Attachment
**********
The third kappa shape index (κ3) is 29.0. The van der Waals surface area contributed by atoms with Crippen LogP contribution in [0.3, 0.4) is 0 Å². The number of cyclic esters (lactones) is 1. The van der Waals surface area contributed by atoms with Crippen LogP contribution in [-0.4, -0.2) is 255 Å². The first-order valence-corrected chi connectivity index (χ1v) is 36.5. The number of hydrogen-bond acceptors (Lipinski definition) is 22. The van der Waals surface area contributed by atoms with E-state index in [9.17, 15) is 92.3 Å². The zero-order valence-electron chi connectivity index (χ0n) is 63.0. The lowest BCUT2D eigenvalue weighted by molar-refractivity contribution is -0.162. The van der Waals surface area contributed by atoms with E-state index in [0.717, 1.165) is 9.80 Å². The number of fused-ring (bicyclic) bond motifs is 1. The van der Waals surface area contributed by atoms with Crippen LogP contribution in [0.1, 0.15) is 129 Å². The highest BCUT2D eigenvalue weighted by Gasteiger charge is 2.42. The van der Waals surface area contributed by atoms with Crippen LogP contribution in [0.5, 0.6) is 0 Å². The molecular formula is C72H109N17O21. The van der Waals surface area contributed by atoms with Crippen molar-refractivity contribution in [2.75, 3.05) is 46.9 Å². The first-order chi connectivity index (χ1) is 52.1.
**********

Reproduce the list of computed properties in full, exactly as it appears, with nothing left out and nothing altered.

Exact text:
The third kappa shape index (κ3) is 29.0. The van der Waals surface area contributed by atoms with Crippen LogP contribution in [0.3, 0.4) is 0 Å². The number of cyclic esters (lactones) is 1. The van der Waals surface area contributed by atoms with Crippen LogP contribution in [-0.4, -0.2) is 255 Å². The first-order valence-corrected chi connectivity index (χ1v) is 36.5. The number of hydrogen-bond acceptors (Lipinski definition) is 22. The van der Waals surface area contributed by atoms with E-state index in [9.17, 15) is 92.3 Å². The zero-order valence-electron chi connectivity index (χ0n) is 63.0. The lowest BCUT2D eigenvalue weighted by molar-refractivity contribution is -0.162. The van der Waals surface area contributed by atoms with E-state index in [0.717, 1.165) is 9.80 Å². The number of fused-ring (bicyclic) bond motifs is 1. The van der Waals surface area contributed by atoms with Crippen LogP contribution in [0.1, 0.15) is 129 Å². The highest BCUT2D eigenvalue weighted by Gasteiger charge is 2.42. The van der Waals surface area contributed by atoms with Crippen LogP contribution in [0.5, 0.6) is 0 Å². The molecular formula is C72H109N17O21. The van der Waals surface area contributed by atoms with Crippen molar-refractivity contribution in [2.75, 3.05) is 46.9 Å². The first-order chi connectivity index (χ1) is 52.1.